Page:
Coerced treatment as a form of control is one of the first lines of defenses for families. In most states there are laws and protections that allow a person, who is in danger of harm to be committed. In many cases, families are frustrated with their loved ones and fearful for their safety so they attempt to convince or force the person into treatment. Unfortunately, when an individual is an adult it is rather difficult to force them into treatment without legal action. Most offenders take the offered help, however there are those that refuse treatment or counseling.
With the increase in the criminalization of drugs, there have also been numerous changes to deterrence attempts. Media, educational institutes, seminars and communities offer drug prevention and awareness programs. The increased amount of drugs and detriment has caused an increase in media coverage and allowed people to become more aware of the prevalence of drug use.
Other factors that place individuals at a higher risk of drug use are lower socio-economic status, family problems, academic trouble, and mental illness. In light of these factors being noted, programs have been established to combat the negative effects. These intervention programs are meant to assist parents in a better understanding of the needs of their children, the warning signs of drug abuse as well as the importance of the family role.
Licit drugs are made available through a regulatory scheme of medical prescription and legal sale; health is protected through investigating, licensing, and monitoring the quality and quantity of drugs and the circumstances in which they are consumed. Illicit drugs are forbidden by criminal statutes which create offenses related to both use (i.e., possession) and distribution (i.e., trafficking, importing); no level of use is acceptable and there is no legal source of supply. The agents of control for licit drugs are physicians, scientists, and health bureaucrats. In contrast, the agents that enforce illicit drug laws are the police, prosecutors, courts, and customs officials.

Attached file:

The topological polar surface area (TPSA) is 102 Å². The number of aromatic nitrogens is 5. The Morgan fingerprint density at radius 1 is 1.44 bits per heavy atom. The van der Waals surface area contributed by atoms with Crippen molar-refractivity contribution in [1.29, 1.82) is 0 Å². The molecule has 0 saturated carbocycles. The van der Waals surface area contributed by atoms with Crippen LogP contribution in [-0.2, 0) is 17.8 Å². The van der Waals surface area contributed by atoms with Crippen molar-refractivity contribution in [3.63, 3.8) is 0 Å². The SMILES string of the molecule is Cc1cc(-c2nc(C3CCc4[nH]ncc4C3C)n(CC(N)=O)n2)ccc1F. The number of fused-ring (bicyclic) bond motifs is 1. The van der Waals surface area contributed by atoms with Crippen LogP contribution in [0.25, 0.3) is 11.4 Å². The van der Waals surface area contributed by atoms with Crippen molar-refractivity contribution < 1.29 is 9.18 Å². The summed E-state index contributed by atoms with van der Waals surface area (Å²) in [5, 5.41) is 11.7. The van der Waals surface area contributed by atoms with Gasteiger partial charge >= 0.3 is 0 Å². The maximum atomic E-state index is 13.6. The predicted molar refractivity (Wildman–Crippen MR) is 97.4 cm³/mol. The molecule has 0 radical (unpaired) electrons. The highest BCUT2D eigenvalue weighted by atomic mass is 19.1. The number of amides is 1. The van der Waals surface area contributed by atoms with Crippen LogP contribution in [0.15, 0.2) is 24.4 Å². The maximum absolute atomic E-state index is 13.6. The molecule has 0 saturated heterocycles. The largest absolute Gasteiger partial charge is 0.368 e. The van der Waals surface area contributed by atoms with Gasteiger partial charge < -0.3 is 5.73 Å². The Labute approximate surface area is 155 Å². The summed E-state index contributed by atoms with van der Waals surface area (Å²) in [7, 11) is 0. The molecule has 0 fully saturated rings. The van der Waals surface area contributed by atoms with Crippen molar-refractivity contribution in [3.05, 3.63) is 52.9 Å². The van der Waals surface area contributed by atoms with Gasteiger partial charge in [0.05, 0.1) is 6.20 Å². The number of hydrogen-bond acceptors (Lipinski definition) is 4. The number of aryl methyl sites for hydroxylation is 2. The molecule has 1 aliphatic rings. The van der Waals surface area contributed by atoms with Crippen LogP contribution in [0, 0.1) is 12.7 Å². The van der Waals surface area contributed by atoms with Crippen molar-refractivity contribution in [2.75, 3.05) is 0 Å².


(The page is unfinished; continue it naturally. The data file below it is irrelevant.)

According to experts, the easiest and most effective solution would be to send addicts to a rehabilitation centre. A humanistic form of treatment has been found to be most effective in dealing with drug addicts. But, first of all, awareness and prevention must start at home, with parents. Experts recommend that the devastating effects of drugs should be discussed even at school level, and awareness raising campaigns should be launched, especially through the electronic media. The Anti-Narcotics Force is a federal executive arm of government tasked with combating drug smuggling and use within Pakistan, but its scorecard is, at best, mixed. The need is for government agencies to come down hard on drug cartels, which is the only way to reduce the incidence of drug abuse in the country.